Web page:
Lot # 024
Canadian Post~War & Contemporary Art Live auction

Jack Hamilton Bush
ARCA CGP CSGA CSPWC OSA P11 1909 - 1977 Canadian

Dull Day
acrylic on canvas
on verso signed, titled, dated April 1968 and inscribed "Acrylic Polymer W.B."
58 x 36 1/2 in  147.3 x 92.7cm

Galerie Agnès Lefort, Montreal
Waddington Galleries, Montreal
Private Collection, Ontario

Robert Ayre, "Bush's First One-Man Exhibition Locally," The Montreal Star, February 22, 1969
Dennis Reid, "Jack Bush, Galerie Lefort, Montreal, February - March 1969," artscanada 26, no. 130/131, April 1969, reproduced page 42

Galerie Godard Lefort, Montreal, Jack Bush, February 18 – March 8, 1969

So, what is in a title? Or, a harder question: what is in a Jack Bush title? The three Bush paintings in this sale have challenging titles: Frightened Child (lot 53), Cry Cry (lot 40) and Dull Day. And yet, they are wonderfully authentic. These titles speak of the artist’s willingness to be up front, placing his feelings flat against the canvas for all to see and experience.
Dull Day, from April 1968, is not the only painting by Bush to bear this title. In February 1947, the artist painted a small oil on paperboard (8 1/2 x 11 inches) depicting a hillside scene by railway tracks, and titled it Dull Day. Perhaps as a result of the misreading of the artist’s handwriting, the painting went on to be shown and sold through the Grace Borgenicht Gallery in New York with the mistaken title of Drill Day.
In the case of the small oil from 1947, the title surely describes the winter scene – it is a dull day. More than 20 years later, Bush’s 1968 Dull Day was painted when the artist was in the full swing of his abstract painting career. His titles from the 1960s are often very matter-of-fact: Tan Flag, Awning, Zig Zag and Off Centre, to name a few. He usually titled his work in a pat manner - that is, opportunely and in exactly the right way (for example, Blue Shaft or Pink Top Totem, where the artist selected a part of the painting that is unmistakable for its identification). Whether it was a dress worn by his wife Mabel, new curtains in the bedroom or a sudden bloom in the garden, Bush’s titles for abstract paintings sometimes touch on the real world as a point of inspiration, but always spin off into the realm of colour and pure visual delight.
Yet the title for Dull Day (1968) is at a remove from what we see: carefully stacked bars of cheerful colours in acrylic, with brave moments of contrast between one colour and the next. The specificity of the title does not rest easily with the presence of so many colours, but perhaps that is the point. Like the material points of reference discussed in the previous paragraph, the artist’s mood or initial recognition of the kind of day before him became jumping-off points for titles. He tended to note the weather at the beginning of each of his diary entries, and this daily routine may have sparked the name Dull Day for this painting. However, Dull Day remains provocative. Was the artist combating a dull day by employing lots of colour? Was he finding solace from the day in his studio? Or was he just lifting a title from the weather forecast?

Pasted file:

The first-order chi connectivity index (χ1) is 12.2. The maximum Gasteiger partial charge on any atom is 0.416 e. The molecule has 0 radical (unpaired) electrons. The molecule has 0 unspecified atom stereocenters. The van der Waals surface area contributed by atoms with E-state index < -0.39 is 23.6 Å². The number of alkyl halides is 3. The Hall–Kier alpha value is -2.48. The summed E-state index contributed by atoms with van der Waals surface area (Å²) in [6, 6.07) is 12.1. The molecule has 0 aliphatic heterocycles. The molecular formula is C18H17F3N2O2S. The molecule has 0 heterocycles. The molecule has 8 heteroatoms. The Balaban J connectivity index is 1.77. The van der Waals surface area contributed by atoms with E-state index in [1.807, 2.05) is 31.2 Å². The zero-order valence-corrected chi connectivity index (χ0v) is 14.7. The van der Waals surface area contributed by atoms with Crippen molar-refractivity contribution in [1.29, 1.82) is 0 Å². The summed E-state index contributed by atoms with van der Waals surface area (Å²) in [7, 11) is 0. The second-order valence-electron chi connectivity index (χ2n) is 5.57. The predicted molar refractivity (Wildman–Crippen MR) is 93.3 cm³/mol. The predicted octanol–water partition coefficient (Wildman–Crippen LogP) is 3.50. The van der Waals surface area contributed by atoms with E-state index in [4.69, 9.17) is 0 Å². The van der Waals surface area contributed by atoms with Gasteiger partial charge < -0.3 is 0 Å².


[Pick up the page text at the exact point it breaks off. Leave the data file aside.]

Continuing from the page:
An even greater distance from personal invention and association is evident in his titles from around 1975, when the artist regularly turned to a glossary of musical terms to inspire titles for his paintings. Rhythm, spacing and even musical preference are signaled with titles such as Andante, Trio and Basie Blues. In fact, tracing Bush’s titles through the arc of his 50-year-long career as a painter is telling. His early landscape paintings usually denote place and subject matter exactly; his paintings from 1947 reflect his feelings and moods as a result of psychotherapy; titles from the 1960s and early 1970s are short and sweet; and the titles of his late works are rife with musical references, frequently using one word alone. Abstraction is often complicated by titles that insinuate too much. Bush’s titles insinuate just enough – just enough to make you think.
We thank Dr. Sarah Stanners for contributing the above essay. Stanners is an independent art historian currently directing the Jack Bush catalogue raisonné project. She is also a guest curator with the National Gallery of Canada, where she is co-curating a major Bush retrospective exhibition with the gallery’s director, Marc Mayer, which is scheduled to be on view from November 13, 2014 to February 22, 2015.
This work will be included in Sarah Stanners’s forthcoming Jack Bush Paintings: A Catalogue Raisonné.

Estimate: $125,000 ~ $175,000 CAD  
Sold for: $188,800 CAD (including Buyer's Premium)

All prices are in Canadian Dollars.

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